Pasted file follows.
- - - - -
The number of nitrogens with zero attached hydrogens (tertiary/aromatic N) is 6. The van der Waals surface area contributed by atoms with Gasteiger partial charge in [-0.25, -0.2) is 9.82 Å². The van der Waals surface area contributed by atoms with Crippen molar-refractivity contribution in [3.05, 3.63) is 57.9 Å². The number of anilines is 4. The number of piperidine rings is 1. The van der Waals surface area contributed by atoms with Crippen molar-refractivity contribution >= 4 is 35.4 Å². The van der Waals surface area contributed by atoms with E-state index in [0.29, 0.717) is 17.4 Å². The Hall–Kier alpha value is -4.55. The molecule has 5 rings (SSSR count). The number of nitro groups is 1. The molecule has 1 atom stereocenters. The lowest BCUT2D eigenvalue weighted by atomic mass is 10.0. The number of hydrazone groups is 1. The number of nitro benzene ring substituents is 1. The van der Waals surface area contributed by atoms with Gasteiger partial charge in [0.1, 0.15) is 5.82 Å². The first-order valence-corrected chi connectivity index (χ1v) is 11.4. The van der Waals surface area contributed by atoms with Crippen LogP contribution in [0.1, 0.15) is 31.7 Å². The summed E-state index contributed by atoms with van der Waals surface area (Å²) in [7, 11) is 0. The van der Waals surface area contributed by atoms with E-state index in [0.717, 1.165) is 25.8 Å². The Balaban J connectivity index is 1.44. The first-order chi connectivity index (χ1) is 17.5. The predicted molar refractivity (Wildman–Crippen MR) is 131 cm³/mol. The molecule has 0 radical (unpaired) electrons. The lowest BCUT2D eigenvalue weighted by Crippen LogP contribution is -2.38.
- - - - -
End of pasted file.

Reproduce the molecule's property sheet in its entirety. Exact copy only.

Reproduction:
The number of nitrogens with zero attached hydrogens (tertiary/aromatic N) is 6. The van der Waals surface area contributed by atoms with Gasteiger partial charge in [-0.25, -0.2) is 9.82 Å². The van der Waals surface area contributed by atoms with Crippen molar-refractivity contribution in [3.05, 3.63) is 57.9 Å². The number of anilines is 4. The number of piperidine rings is 1. The van der Waals surface area contributed by atoms with Crippen molar-refractivity contribution >= 4 is 35.4 Å². The van der Waals surface area contributed by atoms with E-state index in [0.29, 0.717) is 17.4 Å². The Hall–Kier alpha value is -4.55. The molecule has 5 rings (SSSR count). The number of nitro groups is 1. The molecule has 1 atom stereocenters. The lowest BCUT2D eigenvalue weighted by atomic mass is 10.0. The number of hydrazone groups is 1. The number of nitro benzene ring substituents is 1. The van der Waals surface area contributed by atoms with Gasteiger partial charge in [0.1, 0.15) is 5.82 Å². The first-order valence-corrected chi connectivity index (χ1v) is 11.4. The van der Waals surface area contributed by atoms with Crippen LogP contribution in [0.1, 0.15) is 31.7 Å². The summed E-state index contributed by atoms with van der Waals surface area (Å²) in [7, 11) is 0. The van der Waals surface area contributed by atoms with E-state index in [0.717, 1.165) is 25.8 Å². The Balaban J connectivity index is 1.44. The first-order chi connectivity index (χ1) is 17.5. The predicted molar refractivity (Wildman–Crippen MR) is 131 cm³/mol. The molecule has 0 radical (unpaired) electrons. The lowest BCUT2D eigenvalue weighted by Crippen LogP contribution is -2.38.